Retrieving an element of the type (the name as a parameter):

// $('p').click(function(){ ... });

// add click handler to all paragraphs
$('p').click(function() {
    alert('Click');
});

Retrieving an element by ID (# as a prefix):

// get element with ID = 'content'
$('#content').click(function() { 
    alert('Click click');
});

Getting elements by CSS class (a dot as a prefix):

$('.niceClass').click(function() {
    alert('Get by CSS class');
});

Retrieving by the value of an attribute. We can retrieve the elements by the value of any attribute.

E.g. for :

<a href="ipsum.html">ipsum</a>

we write:

$('a[href="ipsum.html"]').click(function() {
    alert('You clicked ipsum.html');
});

Child combinator:

// add the class for li elements of the 'selected-uls' parent
$(document).ready(function() {
    $('#selected-uls > li').
        addClass('horizontal-foobar');
});

Negation – not:

$('#selected-uls li:not(.horiz)').addClass('sub-level');

The specified condition will be negated.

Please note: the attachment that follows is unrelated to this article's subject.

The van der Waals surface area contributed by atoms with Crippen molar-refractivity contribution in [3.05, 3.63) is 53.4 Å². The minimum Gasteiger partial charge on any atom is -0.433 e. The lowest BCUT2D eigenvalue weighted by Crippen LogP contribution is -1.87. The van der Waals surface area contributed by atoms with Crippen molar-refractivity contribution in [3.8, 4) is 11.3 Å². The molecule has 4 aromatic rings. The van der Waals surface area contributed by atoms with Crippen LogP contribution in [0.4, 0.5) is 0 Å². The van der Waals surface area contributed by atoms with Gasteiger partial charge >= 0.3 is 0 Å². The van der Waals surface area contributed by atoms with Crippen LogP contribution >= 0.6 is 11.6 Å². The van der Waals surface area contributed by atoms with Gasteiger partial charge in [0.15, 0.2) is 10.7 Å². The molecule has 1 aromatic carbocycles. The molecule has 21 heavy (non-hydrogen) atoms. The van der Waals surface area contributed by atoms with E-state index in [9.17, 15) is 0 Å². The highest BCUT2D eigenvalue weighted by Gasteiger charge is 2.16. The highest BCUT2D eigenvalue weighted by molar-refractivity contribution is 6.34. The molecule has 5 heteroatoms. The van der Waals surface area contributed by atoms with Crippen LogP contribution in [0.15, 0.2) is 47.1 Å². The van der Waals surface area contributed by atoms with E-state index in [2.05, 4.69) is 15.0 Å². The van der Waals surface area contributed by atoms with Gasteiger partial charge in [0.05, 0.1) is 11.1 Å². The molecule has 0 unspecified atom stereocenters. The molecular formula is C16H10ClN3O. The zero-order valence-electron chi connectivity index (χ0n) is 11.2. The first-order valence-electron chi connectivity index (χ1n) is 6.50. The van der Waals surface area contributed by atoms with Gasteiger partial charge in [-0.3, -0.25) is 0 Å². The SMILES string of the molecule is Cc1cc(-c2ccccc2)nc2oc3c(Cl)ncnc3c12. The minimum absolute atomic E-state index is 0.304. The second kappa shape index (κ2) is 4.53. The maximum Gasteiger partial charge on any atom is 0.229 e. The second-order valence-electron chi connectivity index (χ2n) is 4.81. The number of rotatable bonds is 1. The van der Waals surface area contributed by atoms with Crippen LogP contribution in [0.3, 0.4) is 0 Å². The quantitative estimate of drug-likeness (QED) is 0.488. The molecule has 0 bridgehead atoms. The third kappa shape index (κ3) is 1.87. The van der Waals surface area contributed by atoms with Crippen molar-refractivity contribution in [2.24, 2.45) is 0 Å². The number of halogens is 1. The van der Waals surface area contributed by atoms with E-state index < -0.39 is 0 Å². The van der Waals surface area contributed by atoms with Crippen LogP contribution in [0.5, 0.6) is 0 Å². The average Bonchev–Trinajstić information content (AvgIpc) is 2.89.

Practical example – adding a CSS class to the link, depending on the file extension, which is pointing to:

$('a[href$=.pdf]').addClass('pdflink');
$('a[href$=.doc]').addClass('mswordlink');
// ...

Selectors used to style tables

The framework equips the developer in many selectors to simplify many operations, such as styling elements of the tables.

Example:

// odd - styling every other row
$(document).ready(function() {
    $('tr:odd').addClass('alt-1');
});

// even
$('tr:nth-child(even)').addClass('alt-2');

Let’s meet further operations on the tables.

Contains – determine whether the element contains the text.

Example – add a class depending on the content:

// all rows with 'Henry' word
$('td:contains(Henry)').addClass('highlight');

Getting and setting element values

For both tasks the is the val() method. If no argument – jQuery executes the get() method, and will set the value specified as a parameter otherwise.

Examples:

// get element value 
var myValue = $('#myDivId').val();

// set values for element
$('#myDivId').val("hello world");

The is() method

This is the additional range of possibilities. The is() method allows us to specify, among others, if an element has a CSS class, attribute, etc.